by Capt. James Vadas
Being a local fishing guide and teaching people about fishing makes up the majority of my days on the water. I also provide eco tours and sunset cruises for visitors of Anna Maria Island. I recently took my mom and the ladies of her Bunco club from Chicago to find some dolphins and a beautiful sunset. After the incredible show from the dolphins jumping in our wake, we headed west through Long Boat Pass. I realized we had a little bit of time before sunset, so why not check out a few near shore reefs? I use the Humminbird on side view scan to study the bottom structures for fish, while waiting for sunset. I had just passed over the second set of reef balls when my guests noticed some fish jumping on the surface. What kind of fish are those? Spanish mackerel or possibly ladyfish. I explained how the Spanish mackerel have tendency to feed voraciously, blowing up on top of the water like that. I also mentioned how they have sharp teeth and cut your line frequently, calling that a Mack attack! I asked them if they wanted to catch one. They were not so sure. I may have made them sound intimidating, with all those teeth. My mom, an avid fisher-woman, encouraged her friends to give it a shot. I showed them how to cast and quickly retrieve the 1/4-ounce jig head we used as a lure. Within a few casts each one had caught and reeled in their very own fish. The pictures we took just after captured the sunset and big smiles of these now proud lady anglers. I’m confident they won’t hesitate to try fishing again, if given the opportunity. The eco tour with a little fishing mixed in, was a perfect afternoon trip for these ladies, especially when the Spanish mackerel are feeding on the surface just off the beach.
My mom also caught a Spotted Sea Trout on the reef, which is kind of odd. They are normally found in about about 6 feet of water. I do love catching and cooking trout and so do my kids. I prepare trout filets skin-side down on aluminum foil, pour melted butter over, and sprinkle with parmesan cheese. Bake for 10-12 minutes at 400 degrees.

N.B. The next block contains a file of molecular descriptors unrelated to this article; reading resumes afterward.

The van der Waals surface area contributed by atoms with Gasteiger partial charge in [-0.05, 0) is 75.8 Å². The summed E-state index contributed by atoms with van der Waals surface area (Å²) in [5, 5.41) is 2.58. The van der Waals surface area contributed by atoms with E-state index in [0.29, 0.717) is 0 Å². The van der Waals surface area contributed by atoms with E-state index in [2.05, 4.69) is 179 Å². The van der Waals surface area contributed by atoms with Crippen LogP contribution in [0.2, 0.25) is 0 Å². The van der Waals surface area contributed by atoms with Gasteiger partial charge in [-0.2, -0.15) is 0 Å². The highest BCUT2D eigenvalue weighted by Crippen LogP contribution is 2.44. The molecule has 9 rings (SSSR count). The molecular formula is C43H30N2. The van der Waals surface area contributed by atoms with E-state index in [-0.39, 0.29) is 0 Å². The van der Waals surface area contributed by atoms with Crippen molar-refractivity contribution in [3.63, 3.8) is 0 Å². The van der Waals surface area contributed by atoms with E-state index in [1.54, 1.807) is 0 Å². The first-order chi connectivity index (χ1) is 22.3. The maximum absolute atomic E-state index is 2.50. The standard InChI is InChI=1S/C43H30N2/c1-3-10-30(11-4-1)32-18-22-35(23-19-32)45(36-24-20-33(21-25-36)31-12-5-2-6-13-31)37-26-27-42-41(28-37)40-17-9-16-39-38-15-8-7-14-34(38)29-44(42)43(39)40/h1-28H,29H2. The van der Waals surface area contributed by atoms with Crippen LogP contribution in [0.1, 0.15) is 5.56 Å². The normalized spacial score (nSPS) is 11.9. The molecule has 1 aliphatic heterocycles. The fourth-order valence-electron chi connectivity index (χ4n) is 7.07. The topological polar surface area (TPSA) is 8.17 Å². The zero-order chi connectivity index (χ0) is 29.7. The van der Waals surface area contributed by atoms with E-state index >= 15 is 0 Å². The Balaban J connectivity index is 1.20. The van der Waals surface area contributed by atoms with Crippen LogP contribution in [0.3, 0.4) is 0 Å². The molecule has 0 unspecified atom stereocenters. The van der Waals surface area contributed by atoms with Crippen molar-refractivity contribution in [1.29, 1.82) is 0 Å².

With all this talk about trout, I decided to try out some trout spots in Tierra Ciea Bay the following day. I set up 2 of my Penn 4000 battle combos with green 15# braided line, tied to float with rattle beads, then 3′ of fluorocarbon leader, #2 circle hook with a full live shrimp. Cast those floats behind you and drift about 1.5 mph over the grassy to sandy bottom transitions. I use a 40″ drift sock behind my 23′ Panga to maintain a slow drift. It keeps the boat tracking in a straight line, kinda like a tail on a kite. If you drift those bobbers off the back you can set up a couple of lures to cast into the direction of your drift on the front of the boat. Don’t forget to keep an eye on the floats off the back. We casted ¼ oz. jig heads with various colored rubber paddle tails soft swim baits that resemble finger mullet and shiners toward the edges of the grass and sand. Slow retrieve seems to work better because the water is still a little cold. The speckled seatrout like to stalk your bait before eating it. I have noticed this when using a live bait. If it starts to swim around frantically, right before your line tightens up and the rod tip bends over, you know you are about to get a bite. I like to imagine that a speckled trout, with his bright yellow mouth and two big front teeth, thinks he’s a jaguar hiding in the grassy jungle about to pounce on his prey. The live bait comes back in spring when trout are spawning and we can actually see these trout taunt and bully our live baits, before they strike because our water is gin clear. Come and see for yourself. Yours Truly, Captain James.